Some original ideas and moments of extremely good writing, but eccessively self-indulgent. The thread that connects the stories is at times barely visible. The book is trying to be too clever and that put me off. It really needs to be re-read, but I'm not sure I can be bothered....Continua
I really enjoyed this book, hard to pin point why I liked it but I think it comes gown to the eloquent language rather than a compelling plot. Glad it's made it's way onto the Orange prize shortlist, I hope it wins - mainly because I haven't read any of the others!...Continua
This book is very similar to Krauss' first book, "The History of Love"; perspectives from young and old, both sexes, the Jewish world in the center and love, old and young, interspersed throughout decades.
This one's like Jeffrey Eugenides' "Middlesex", but not as focused, and definitely not as good, despite it being fair.
Her tellings from an old man's perspective are crystal-clear. The muddiness is applied when she tells of the now, of the why's and lets me down in term of keeping the story fresh and the reader keen. At times I just wanted to press "next" and go forth to The Exciting.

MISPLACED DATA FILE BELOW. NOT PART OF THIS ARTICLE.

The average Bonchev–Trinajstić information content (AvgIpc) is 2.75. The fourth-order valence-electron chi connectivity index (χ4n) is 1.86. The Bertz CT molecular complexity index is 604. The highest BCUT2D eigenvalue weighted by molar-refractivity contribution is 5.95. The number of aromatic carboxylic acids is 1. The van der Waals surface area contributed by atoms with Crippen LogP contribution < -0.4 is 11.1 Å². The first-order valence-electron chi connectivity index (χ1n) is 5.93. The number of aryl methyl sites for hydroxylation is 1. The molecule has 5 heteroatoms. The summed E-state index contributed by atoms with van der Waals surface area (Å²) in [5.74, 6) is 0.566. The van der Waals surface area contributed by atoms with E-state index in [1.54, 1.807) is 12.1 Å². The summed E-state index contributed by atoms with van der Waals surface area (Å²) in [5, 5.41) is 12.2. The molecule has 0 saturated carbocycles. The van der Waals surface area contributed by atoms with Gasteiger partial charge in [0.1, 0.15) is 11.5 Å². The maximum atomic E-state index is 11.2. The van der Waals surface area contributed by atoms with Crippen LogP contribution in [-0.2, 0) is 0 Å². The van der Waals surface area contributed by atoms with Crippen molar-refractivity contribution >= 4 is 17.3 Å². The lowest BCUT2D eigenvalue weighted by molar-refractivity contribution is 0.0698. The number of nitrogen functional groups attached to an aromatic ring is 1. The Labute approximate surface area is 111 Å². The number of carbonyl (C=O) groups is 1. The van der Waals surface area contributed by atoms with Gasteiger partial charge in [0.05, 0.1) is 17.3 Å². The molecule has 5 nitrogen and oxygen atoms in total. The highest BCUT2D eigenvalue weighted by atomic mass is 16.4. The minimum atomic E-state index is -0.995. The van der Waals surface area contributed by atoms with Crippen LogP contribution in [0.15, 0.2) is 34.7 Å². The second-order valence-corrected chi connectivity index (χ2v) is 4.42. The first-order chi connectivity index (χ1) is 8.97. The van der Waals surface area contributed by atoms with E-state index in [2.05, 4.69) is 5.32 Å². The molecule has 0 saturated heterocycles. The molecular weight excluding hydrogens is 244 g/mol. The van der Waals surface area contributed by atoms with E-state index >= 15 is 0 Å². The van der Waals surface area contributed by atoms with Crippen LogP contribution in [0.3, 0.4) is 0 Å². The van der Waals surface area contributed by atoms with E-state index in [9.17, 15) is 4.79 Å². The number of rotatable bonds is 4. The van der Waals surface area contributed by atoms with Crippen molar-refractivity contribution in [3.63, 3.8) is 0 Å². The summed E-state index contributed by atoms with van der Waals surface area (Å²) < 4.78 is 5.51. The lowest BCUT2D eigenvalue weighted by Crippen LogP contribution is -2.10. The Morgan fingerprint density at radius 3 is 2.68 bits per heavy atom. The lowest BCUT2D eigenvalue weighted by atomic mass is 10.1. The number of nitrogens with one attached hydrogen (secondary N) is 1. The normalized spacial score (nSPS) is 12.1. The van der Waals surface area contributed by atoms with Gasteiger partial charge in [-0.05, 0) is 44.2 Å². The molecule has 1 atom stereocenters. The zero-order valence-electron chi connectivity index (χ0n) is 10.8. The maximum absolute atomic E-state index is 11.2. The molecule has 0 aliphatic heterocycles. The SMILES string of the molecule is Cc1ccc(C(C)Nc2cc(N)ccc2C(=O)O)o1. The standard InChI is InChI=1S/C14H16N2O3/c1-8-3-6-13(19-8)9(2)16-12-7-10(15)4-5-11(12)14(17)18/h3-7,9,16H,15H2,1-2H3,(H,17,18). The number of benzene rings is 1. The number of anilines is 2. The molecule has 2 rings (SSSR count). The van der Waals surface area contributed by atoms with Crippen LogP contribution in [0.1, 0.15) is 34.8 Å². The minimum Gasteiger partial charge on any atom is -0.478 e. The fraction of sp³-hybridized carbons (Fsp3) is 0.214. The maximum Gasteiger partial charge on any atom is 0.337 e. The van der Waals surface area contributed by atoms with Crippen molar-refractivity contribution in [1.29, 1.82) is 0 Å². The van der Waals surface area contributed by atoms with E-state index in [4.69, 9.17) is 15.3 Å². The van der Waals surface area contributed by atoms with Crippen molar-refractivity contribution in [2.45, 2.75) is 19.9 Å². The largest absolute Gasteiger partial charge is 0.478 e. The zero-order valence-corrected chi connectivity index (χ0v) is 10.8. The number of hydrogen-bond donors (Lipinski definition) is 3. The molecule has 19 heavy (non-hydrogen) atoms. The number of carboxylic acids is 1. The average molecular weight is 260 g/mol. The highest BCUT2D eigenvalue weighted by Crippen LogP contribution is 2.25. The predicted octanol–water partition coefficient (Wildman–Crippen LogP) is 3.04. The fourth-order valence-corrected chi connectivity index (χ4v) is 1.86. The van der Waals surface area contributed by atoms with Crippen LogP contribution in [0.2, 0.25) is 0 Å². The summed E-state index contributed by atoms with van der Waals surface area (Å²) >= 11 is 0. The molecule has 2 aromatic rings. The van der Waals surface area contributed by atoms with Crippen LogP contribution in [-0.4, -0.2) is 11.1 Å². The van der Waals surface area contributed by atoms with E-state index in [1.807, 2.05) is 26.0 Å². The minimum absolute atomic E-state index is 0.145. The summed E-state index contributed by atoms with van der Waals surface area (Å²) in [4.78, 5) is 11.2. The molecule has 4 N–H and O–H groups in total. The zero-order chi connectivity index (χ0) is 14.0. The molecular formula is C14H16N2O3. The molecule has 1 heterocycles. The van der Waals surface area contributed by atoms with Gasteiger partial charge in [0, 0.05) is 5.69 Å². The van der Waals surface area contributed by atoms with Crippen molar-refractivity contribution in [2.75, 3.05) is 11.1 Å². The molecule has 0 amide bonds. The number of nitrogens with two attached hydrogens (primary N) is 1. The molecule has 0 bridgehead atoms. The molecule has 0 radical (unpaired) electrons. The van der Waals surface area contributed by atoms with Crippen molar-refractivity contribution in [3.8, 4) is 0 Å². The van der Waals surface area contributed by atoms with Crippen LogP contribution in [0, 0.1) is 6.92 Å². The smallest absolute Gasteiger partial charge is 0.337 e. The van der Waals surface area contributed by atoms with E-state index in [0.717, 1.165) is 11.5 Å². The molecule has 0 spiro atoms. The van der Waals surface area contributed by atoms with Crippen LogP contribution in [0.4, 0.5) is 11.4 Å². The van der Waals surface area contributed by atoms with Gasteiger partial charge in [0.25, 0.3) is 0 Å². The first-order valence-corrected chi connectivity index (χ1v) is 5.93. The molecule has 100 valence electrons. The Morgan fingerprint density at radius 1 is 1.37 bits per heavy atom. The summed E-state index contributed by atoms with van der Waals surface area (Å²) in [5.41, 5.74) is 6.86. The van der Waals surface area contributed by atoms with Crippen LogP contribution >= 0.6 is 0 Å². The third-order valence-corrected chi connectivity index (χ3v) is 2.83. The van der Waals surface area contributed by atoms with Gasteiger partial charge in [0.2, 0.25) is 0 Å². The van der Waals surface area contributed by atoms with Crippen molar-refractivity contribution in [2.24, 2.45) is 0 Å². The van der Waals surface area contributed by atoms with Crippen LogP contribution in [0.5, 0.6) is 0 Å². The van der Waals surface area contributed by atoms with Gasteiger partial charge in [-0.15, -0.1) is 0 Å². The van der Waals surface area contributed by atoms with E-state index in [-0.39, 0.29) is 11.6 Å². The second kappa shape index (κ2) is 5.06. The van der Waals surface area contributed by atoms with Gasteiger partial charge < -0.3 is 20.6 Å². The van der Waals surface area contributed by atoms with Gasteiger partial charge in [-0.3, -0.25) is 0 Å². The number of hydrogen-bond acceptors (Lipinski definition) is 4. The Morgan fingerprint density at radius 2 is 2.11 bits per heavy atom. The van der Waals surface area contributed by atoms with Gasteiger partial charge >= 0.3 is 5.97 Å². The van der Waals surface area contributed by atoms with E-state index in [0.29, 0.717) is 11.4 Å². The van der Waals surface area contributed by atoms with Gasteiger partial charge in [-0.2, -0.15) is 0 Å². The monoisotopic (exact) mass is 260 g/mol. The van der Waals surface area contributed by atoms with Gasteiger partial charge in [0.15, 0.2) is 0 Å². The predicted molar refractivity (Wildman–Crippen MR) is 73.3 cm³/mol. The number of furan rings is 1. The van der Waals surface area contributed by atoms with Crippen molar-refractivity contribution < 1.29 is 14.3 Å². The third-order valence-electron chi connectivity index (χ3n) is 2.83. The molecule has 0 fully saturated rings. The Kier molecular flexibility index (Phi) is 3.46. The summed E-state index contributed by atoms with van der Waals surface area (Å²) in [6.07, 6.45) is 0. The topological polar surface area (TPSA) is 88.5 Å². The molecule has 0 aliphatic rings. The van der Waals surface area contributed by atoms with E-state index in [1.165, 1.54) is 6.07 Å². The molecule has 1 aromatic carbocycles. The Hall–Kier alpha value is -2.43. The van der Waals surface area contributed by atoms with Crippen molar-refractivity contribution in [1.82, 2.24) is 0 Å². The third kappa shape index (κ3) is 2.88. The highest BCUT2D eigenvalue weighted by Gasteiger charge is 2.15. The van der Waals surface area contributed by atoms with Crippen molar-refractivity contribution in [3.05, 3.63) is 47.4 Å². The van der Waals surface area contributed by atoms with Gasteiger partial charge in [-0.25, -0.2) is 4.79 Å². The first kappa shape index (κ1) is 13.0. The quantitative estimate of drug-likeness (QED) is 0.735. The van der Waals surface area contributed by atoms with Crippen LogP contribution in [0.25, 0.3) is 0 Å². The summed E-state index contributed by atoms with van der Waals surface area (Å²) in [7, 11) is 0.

And there were a few exciting, fresh moments, but not that many. Maybe it's me being jaded, having just read Palahniuk's "Rant", but I don't suspect it. Time will tell.
All in all: entertaining, a few choice paragraphs and insights, but for the most part a flower that has somewhat wilted. All it needed was fertile ground, dang it....Continua
Like Nicole Krauss' last book, the History of Love, the central connecting force in this novel is a thing -in this case a great looming desk. The story moves back and forth through time where we meet a writer who is confessing her attachment to the desk, to a woman who loves the son of a man whose father lost the desk during the Holocaust and spent the rest of his life trying to find it and to others who in one way or another are connected to the desk. But what the novel is really about is love and loss: loss of things but mostly loss of loved ones and of opportunities to love. But it is not a downer but an intricate study. An excellent writer who guides us through a labyrinth with great agility....Continua